In Liminal Time and Space

Human beings are generally uncomfortable with fluidity, uncertainty, impermanance, change’and with liminality. Yet, during the holiest time of year, we immerse ourselves into uncertainty and liminality. The process begins with the month of Elul, when we hear the sound of the shofar every morning. The loud blast is a warning, a wake-up call, reminding us to prepare for what is to come. Then, on Rosh HaShanah, the Book of Life is opened’but it is not closed, and most of us enter into a period of waiting:

Three books are opened [in heaven] on Rosh Hashanah, one for the completely wicked, one for the completely righteous, and one for the those who are in between. The completely righteous are immediately inscribed and sealed for life. The completely wicked are immediately inscribed and sealed for death. Those who are in-between are left undecided from Rosh Hashanah until Yom Kippur. Those who deserve it are inscribed for life; those who do not deserve it are inscribed for death. 1

On Yom Kippur, we anxiously await our fate’will we be written in the Book of Life? Will our sins be forgiven? Will we continue through another year? The Day of Atonement is a liminal time’perhaps the most intense liminal time of the Jewish year. We enter into a liminal state that is reminiscent of death’we do not eat or drink, we refrain from the sexual relations that can lead to the formation of new life, and we wear the white of burial shrouds. Liminal times are full of potential’potential for failure, but also potential for success and change. Thus, the intense liminal time that is Yom Kippur is fraught with danger, and yet it is also a time when we are able to make teshuvah, and to gain forgiveness.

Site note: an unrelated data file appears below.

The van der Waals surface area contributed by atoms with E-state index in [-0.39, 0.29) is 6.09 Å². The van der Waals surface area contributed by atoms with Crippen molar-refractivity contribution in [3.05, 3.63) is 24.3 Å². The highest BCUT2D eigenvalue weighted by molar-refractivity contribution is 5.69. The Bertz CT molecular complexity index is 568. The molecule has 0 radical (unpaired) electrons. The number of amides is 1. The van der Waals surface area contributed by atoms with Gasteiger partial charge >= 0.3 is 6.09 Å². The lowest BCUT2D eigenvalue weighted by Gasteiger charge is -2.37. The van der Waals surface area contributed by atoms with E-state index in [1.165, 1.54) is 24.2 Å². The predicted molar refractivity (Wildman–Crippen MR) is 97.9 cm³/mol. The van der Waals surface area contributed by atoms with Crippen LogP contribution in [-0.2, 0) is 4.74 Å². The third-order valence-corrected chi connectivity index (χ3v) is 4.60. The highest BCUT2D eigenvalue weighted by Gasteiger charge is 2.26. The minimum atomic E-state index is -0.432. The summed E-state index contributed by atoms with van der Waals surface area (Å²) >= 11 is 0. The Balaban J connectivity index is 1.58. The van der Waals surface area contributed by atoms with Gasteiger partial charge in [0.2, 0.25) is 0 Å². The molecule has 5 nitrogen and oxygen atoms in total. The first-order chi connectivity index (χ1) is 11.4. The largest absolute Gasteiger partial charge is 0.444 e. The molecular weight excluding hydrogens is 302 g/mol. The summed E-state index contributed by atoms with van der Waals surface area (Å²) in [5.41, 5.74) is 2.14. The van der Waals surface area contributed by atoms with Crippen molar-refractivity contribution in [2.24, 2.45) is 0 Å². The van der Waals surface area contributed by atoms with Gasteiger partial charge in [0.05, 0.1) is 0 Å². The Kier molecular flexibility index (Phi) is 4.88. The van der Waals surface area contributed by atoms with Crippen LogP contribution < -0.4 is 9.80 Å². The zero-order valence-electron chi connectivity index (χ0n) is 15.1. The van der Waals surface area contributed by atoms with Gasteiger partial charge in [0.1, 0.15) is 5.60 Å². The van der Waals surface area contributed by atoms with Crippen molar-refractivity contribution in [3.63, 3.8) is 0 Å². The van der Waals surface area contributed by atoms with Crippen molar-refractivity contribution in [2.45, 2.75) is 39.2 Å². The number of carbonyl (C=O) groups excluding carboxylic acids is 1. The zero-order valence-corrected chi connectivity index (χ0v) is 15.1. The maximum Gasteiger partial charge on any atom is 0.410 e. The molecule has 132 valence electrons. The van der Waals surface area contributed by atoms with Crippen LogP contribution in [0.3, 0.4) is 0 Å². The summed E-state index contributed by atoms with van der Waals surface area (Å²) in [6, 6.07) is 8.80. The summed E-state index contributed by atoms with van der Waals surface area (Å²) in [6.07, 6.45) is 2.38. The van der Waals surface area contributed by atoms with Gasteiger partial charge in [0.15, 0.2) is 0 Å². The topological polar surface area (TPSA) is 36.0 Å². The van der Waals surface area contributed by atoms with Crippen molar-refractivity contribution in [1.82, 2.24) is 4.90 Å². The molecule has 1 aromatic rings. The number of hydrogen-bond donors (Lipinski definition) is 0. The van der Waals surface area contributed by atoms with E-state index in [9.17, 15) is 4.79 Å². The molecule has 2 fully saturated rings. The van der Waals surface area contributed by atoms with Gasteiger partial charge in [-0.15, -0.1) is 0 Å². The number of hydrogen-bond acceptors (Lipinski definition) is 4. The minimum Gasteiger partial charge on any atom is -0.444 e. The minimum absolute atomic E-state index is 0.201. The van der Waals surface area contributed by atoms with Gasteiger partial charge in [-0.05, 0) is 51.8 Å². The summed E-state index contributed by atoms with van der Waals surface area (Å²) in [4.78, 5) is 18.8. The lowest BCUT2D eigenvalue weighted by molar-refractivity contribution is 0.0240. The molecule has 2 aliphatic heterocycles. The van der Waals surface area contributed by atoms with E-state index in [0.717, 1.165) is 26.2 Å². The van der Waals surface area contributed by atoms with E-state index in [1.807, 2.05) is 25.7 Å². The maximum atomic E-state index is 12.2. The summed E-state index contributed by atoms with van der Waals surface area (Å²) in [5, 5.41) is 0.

On this Day of Atonement, we read the Book of Jonah, which is awash with images of liminal time and space. In Chapter 1, Jonah seeks to run away from God, and when he fails in this attempt, he tells the sailors to throw him overboard, so that the storm will abate. Does Jonah want to die? Perhaps. He certainly enters into a state of distress. He goes down, and down, in a series of steps, first down to Jaffa and then down into the ship. Once the storm begins, Jonah descends even further in the ship, then from standing to sitting and from consciousness to the semi-consciousness of sleep. Finally the sailors throw him into the sea and he sinks down in the water. Yet, with all this descending, Jonah doesn’t die. Instead, he ends up in the belly of a fish.

The Lord appointed a large fish to swallow Jonah, and Jonah was in the belly of the fish three days and three nights. Then Jonah prayed to the Lord his God from the belly of the fish. He said, I called out to the Lord from my distress, and He answered me. From the belly of Sheol I cried out; you heard my voice. 2

From the belly of the fish, Jonah calls out in distress. It could be argued that Jonah is in a state of depression, of spiritual death. Spiritual death is not actual death, but it is a step toward it, for one who is in this state is not fully alive. Spiritual death is a liminal state of being from which one may re-emerge into full life, or succumb to death. Jonah, in the fish’s belly, is also physically in a liminal place and state. For three days and three nights, he lies there between life and death. From a realistic point of view, it is impossible for him to be alive in a fishes’ belly. Yet, as we read the story, we suspend reality and we believe that Jonah lives inside the fish.

After Jonah’s release from the fish, and after walking for another three days, he arrives at the city of Ninevah, where he delivers God’s message of impending doom.

Jonah began to come into the city, a journey of one day, and he called out, and he said, Forty more days and Ninevah is overthrown. 3